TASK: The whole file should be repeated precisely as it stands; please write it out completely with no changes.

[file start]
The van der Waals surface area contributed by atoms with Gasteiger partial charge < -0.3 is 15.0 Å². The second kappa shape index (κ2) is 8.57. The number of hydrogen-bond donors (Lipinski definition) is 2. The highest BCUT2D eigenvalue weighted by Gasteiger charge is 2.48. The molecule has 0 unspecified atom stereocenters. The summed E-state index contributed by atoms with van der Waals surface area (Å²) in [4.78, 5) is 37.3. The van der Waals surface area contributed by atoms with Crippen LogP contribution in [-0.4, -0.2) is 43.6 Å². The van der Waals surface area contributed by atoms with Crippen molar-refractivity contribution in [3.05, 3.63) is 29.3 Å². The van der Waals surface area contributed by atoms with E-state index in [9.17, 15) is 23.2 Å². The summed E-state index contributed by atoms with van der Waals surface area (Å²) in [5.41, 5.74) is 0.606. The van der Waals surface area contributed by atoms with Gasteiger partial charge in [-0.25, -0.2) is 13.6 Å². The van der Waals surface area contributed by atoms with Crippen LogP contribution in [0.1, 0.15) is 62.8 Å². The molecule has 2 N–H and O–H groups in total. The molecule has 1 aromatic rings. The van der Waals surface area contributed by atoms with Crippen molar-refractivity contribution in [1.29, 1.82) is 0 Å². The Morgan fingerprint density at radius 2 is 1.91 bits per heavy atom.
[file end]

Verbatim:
The van der Waals surface area contributed by atoms with Gasteiger partial charge < -0.3 is 15.0 Å². The second kappa shape index (κ2) is 8.57. The number of hydrogen-bond donors (Lipinski definition) is 2. The highest BCUT2D eigenvalue weighted by Gasteiger charge is 2.48. The molecule has 0 unspecified atom stereocenters. The summed E-state index contributed by atoms with van der Waals surface area (Å²) in [4.78, 5) is 37.3. The van der Waals surface area contributed by atoms with Crippen LogP contribution in [-0.4, -0.2) is 43.6 Å². The van der Waals surface area contributed by atoms with Crippen molar-refractivity contribution in [3.05, 3.63) is 29.3 Å². The van der Waals surface area contributed by atoms with E-state index in [9.17, 15) is 23.2 Å². The summed E-state index contributed by atoms with van der Waals surface area (Å²) in [5.41, 5.74) is 0.606. The van der Waals surface area contributed by atoms with Gasteiger partial charge in [-0.25, -0.2) is 13.6 Å². The van der Waals surface area contributed by atoms with Crippen LogP contribution in [0.1, 0.15) is 62.8 Å². The molecule has 2 N–H and O–H groups in total. The molecule has 1 aromatic rings. The van der Waals surface area contributed by atoms with Crippen molar-refractivity contribution in [1.29, 1.82) is 0 Å². The Morgan fingerprint density at radius 2 is 1.91 bits per heavy atom.